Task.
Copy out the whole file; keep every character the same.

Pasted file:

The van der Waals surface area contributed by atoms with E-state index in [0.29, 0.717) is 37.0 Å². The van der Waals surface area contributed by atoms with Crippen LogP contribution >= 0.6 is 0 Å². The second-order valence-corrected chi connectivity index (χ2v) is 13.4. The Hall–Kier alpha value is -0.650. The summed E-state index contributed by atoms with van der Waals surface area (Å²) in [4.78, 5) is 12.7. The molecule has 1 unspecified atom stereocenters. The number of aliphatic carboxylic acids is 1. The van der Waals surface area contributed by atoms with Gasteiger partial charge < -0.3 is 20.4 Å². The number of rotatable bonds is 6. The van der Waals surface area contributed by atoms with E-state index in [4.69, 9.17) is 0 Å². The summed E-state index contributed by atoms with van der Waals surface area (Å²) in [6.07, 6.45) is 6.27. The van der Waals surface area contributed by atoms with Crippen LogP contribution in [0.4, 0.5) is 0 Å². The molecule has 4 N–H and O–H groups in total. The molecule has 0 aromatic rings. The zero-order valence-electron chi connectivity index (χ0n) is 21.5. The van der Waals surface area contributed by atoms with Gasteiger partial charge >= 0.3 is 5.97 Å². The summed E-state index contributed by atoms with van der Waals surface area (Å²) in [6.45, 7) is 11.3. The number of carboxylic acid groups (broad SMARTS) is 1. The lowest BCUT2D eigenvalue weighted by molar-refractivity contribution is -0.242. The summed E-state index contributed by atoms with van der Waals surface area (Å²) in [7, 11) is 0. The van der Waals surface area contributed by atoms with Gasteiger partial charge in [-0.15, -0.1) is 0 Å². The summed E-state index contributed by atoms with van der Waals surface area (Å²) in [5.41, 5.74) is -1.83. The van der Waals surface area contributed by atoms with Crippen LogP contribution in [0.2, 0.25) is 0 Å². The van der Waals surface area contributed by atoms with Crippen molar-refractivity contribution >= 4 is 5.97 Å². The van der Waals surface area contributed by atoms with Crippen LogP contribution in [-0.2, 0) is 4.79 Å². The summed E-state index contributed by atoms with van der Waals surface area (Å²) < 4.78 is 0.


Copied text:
The van der Waals surface area contributed by atoms with E-state index in [0.29, 0.717) is 37.0 Å². The van der Waals surface area contributed by atoms with Crippen LogP contribution >= 0.6 is 0 Å². The second-order valence-corrected chi connectivity index (χ2v) is 13.4. The Hall–Kier alpha value is -0.650. The summed E-state index contributed by atoms with van der Waals surface area (Å²) in [4.78, 5) is 12.7. The molecule has 1 unspecified atom stereocenters. The number of aliphatic carboxylic acids is 1. The van der Waals surface area contributed by atoms with Gasteiger partial charge < -0.3 is 20.4 Å². The number of rotatable bonds is 6. The van der Waals surface area contributed by atoms with E-state index in [4.69, 9.17) is 0 Å². The summed E-state index contributed by atoms with van der Waals surface area (Å²) in [6.07, 6.45) is 6.27. The van der Waals surface area contributed by atoms with Crippen LogP contribution in [0.4, 0.5) is 0 Å². The molecule has 4 N–H and O–H groups in total. The molecule has 0 aromatic rings. The zero-order valence-electron chi connectivity index (χ0n) is 21.5. The van der Waals surface area contributed by atoms with Gasteiger partial charge >= 0.3 is 5.97 Å². The summed E-state index contributed by atoms with van der Waals surface area (Å²) in [6.45, 7) is 11.3. The number of carboxylic acid groups (broad SMARTS) is 1. The lowest BCUT2D eigenvalue weighted by molar-refractivity contribution is -0.242. The summed E-state index contributed by atoms with van der Waals surface area (Å²) in [7, 11) is 0. The van der Waals surface area contributed by atoms with Gasteiger partial charge in [-0.15, -0.1) is 0 Å². The summed E-state index contributed by atoms with van der Waals surface area (Å²) in [5.41, 5.74) is -1.83. The van der Waals surface area contributed by atoms with Crippen LogP contribution in [0.2, 0.25) is 0 Å². The van der Waals surface area contributed by atoms with Crippen molar-refractivity contribution >= 4 is 5.97 Å². The van der Waals surface area contributed by atoms with Crippen LogP contribution in [-0.2, 0) is 4.79 Å². The summed E-state index contributed by atoms with van der Waals surface area (Å²) < 4.78 is 0.